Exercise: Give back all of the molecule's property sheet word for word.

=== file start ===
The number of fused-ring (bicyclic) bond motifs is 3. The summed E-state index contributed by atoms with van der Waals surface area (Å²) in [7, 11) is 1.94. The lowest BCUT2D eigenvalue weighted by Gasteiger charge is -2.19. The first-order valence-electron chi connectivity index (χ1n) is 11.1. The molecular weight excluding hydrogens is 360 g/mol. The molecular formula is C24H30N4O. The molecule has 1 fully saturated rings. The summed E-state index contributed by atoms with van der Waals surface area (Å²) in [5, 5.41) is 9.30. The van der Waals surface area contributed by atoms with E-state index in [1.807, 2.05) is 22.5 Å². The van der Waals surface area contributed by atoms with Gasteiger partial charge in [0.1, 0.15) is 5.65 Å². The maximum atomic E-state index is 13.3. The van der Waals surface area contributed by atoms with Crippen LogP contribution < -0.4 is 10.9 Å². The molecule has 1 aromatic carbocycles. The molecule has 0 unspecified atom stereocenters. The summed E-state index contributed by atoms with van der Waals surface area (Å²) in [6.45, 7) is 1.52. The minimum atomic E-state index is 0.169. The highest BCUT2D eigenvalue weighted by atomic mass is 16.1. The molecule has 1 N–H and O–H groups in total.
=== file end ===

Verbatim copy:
The number of fused-ring (bicyclic) bond motifs is 3. The summed E-state index contributed by atoms with van der Waals surface area (Å²) in [7, 11) is 1.94. The lowest BCUT2D eigenvalue weighted by Gasteiger charge is -2.19. The first-order valence-electron chi connectivity index (χ1n) is 11.1. The molecular weight excluding hydrogens is 360 g/mol. The molecular formula is C24H30N4O. The molecule has 1 fully saturated rings. The summed E-state index contributed by atoms with van der Waals surface area (Å²) in [5, 5.41) is 9.30. The van der Waals surface area contributed by atoms with E-state index in [1.807, 2.05) is 22.5 Å². The van der Waals surface area contributed by atoms with Gasteiger partial charge in [0.1, 0.15) is 5.65 Å². The maximum atomic E-state index is 13.3. The van der Waals surface area contributed by atoms with Crippen LogP contribution < -0.4 is 10.9 Å². The molecule has 1 aromatic carbocycles. The molecule has 0 unspecified atom stereocenters. The summed E-state index contributed by atoms with van der Waals surface area (Å²) in [6.45, 7) is 1.52. The minimum atomic E-state index is 0.169. The highest BCUT2D eigenvalue weighted by atomic mass is 16.1. The molecule has 1 N–H and O–H groups in total.